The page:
This second part of her life was mostly spent here in the US and the difference was evident in her desire to see others saved through personal faith in Christ.  She added philantrophy to her list of attributes, donating to many differnt causes to help the less fortunate in society.  Her long-standing vision of working for the Lord through the CWF led her to join the fledgeling CWF group at Silver Spring Presbyterian Church (SSPC), where she actively worked to guide and train the women on how a CWF group should be run and organized -  things which eventually helped get the group dedicated in March, 2003.  She participated in group activities as much as she could, imparting her knowledge and experience to the younger/newer members.  She was actually coming back from a CWF retreat at SSPC when she was hit by a massive stroke on the morning of July 26, 2012.  She was finally declared dead at 7:08 PM that evening in the presence of her husband, Pa Ade; all of her children in the US and their spouses; her Pastor and CWF sisters.  Mami is survived by her husband, seven children, and twelve grandchildren.  We thank God for the life that Mami led.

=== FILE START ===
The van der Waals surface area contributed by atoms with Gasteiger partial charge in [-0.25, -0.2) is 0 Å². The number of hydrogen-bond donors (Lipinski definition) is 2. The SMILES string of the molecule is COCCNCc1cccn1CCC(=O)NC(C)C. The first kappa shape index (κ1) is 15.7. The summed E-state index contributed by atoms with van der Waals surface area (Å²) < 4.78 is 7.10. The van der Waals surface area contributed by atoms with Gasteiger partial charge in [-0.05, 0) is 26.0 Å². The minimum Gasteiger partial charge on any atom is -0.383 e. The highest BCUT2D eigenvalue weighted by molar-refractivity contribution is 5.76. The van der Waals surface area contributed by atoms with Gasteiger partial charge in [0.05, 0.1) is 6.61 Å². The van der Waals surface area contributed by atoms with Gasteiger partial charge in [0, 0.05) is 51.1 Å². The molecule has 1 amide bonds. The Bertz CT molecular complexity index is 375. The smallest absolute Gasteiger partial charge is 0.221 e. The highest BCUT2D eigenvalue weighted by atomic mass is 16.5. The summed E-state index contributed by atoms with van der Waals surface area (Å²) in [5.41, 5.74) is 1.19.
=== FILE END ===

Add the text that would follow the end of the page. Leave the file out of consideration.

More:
A piece of paper was found under her pillow with the following Scripture verse (and a check mark beside it): John 20:30-31

“And truly Jesus did many other signs in the presence of His disciples, which are not written in this book; but these are written that you may believe that Jesus is the Christ, the Son of God, and that believing you may have life in His name.” Since Mami was a firm believer in Jesus Christ, and her spiritual legacy carries on, we believe she is now living with Him eternally.  To HIM be all the glory and praise!